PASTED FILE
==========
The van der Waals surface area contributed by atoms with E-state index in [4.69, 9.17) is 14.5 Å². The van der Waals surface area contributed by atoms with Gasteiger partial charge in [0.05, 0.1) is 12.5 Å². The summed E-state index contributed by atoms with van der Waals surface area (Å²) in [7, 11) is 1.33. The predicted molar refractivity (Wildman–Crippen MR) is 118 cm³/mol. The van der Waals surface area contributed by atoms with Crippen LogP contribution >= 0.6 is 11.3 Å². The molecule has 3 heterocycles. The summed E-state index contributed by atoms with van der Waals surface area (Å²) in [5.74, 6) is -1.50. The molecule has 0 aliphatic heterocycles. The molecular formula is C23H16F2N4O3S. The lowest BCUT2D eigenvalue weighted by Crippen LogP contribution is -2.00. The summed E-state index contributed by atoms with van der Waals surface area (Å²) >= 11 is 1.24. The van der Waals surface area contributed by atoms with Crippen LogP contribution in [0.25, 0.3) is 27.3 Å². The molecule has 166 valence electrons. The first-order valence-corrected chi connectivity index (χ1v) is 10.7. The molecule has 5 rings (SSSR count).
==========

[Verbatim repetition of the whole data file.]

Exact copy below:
The van der Waals surface area contributed by atoms with E-state index in [4.69, 9.17) is 14.5 Å². The van der Waals surface area contributed by atoms with Gasteiger partial charge in [0.05, 0.1) is 12.5 Å². The summed E-state index contributed by atoms with van der Waals surface area (Å²) in [7, 11) is 1.33. The predicted molar refractivity (Wildman–Crippen MR) is 118 cm³/mol. The van der Waals surface area contributed by atoms with Crippen LogP contribution >= 0.6 is 11.3 Å². The molecule has 3 heterocycles. The summed E-state index contributed by atoms with van der Waals surface area (Å²) in [5.74, 6) is -1.50. The molecule has 0 aliphatic heterocycles. The molecular formula is C23H16F2N4O3S. The lowest BCUT2D eigenvalue weighted by Crippen LogP contribution is -2.00. The summed E-state index contributed by atoms with van der Waals surface area (Å²) >= 11 is 1.24. The van der Waals surface area contributed by atoms with Crippen LogP contribution in [0.25, 0.3) is 27.3 Å². The molecule has 166 valence electrons. The first-order valence-corrected chi connectivity index (χ1v) is 10.7. The molecule has 5 rings (SSSR count).